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16.12.2009 Editorial

Another police `assassination`

Another police `assassination`
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The Chronicle has on several occasions expressed disgust over the way police handle or control riots in this country. Hardly would the police be called to control violence, without one hearing or reading about a death(s) through stray bullets.

Information emanating from Effiduasi Asokore in the Ashanti Region alleges that warning shots fired by the police to scare away a group of youth who were causing confusion at a National Democratic Congress (NDC) constituency congress, has resulted in the death of one person.

According to the story, which we have carried on our front page today, the youth who were apparently supporting one of the candidates, climbed trees around the congress venue, and started throwing stones at the delegates attending the congress.

After several verbal warnings for them to put a stop to their behaviour were not heeded, the police decided to fire warning shots, which resulted in the death of one person.

Clearly, this stray bullet phenomenon is destroying the image of the police service and the country, and the earlier a firm decision is taken on it, the better it will be for all.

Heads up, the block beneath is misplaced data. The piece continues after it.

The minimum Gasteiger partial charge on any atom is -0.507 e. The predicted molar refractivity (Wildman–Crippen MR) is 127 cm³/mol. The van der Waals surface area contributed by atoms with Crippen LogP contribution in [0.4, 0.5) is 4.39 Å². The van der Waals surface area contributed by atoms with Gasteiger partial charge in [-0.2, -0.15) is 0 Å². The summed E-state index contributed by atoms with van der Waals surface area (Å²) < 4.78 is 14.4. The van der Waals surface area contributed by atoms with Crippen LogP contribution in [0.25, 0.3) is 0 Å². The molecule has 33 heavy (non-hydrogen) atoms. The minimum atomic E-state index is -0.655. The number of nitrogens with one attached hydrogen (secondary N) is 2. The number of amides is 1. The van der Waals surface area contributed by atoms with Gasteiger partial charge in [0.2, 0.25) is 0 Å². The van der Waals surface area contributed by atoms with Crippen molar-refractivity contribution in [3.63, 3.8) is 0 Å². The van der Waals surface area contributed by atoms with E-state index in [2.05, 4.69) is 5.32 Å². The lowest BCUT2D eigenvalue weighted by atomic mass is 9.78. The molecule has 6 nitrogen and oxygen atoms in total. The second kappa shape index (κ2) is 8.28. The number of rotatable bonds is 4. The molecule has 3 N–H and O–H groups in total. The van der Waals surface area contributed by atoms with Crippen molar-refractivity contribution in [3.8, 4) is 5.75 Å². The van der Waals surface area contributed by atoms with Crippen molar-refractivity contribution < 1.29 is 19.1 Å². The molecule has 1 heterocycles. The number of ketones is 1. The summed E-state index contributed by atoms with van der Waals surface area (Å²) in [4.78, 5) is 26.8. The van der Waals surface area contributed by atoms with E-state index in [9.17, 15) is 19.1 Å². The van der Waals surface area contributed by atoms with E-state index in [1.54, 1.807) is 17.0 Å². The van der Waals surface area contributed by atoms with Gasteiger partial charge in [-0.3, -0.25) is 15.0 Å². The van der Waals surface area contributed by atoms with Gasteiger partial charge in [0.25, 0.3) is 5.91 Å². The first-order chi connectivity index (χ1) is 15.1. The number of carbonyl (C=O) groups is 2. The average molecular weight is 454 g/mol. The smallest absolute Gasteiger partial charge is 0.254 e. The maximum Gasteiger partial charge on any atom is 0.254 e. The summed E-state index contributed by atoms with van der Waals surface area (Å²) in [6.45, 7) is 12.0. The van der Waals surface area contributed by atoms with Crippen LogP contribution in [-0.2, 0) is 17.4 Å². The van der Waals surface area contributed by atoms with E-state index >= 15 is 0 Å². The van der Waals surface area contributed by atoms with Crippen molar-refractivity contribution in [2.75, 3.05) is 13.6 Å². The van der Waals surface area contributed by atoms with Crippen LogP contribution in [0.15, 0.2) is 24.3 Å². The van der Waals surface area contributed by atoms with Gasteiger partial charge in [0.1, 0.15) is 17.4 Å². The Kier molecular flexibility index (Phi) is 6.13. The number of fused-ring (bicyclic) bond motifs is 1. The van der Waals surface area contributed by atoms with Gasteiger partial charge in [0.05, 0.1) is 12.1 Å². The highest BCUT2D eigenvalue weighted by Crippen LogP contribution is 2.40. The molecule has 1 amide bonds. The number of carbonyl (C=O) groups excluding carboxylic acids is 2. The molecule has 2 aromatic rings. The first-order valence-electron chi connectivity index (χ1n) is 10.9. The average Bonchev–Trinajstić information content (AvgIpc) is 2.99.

The Chronicle thinks there was no need for the police to have fired warning shots in the Effiduase incident, after detecting that those causing the confusion had climbed trees, because such shots are always fired into the air.

Surely, other riot control methods should have been adopted to save lives, which did not happen. On Monday this week, Aljazeera reported a violent clash between the police and some protesters in Turkey.

Though the protesters were throwing stones at the police, they did not react with warning shots. They used water canons, and as the protesters were retreating, officers holding riot control gadgets pursued them.

Unfortunately, this method is not commonly used in Ghana by the police, as they seem to prefer using warning shots, which in most of the cases result in deaths.

The Chronicle is therefore appealing to the police administration to re-orientate their staff to be in tune with modern ways of controlling riots.

If the Police Service does not have the needed equipment to control violence, the government should take urgent steps to get it for them. Ghanaians are tired of these stray bullet deaths.

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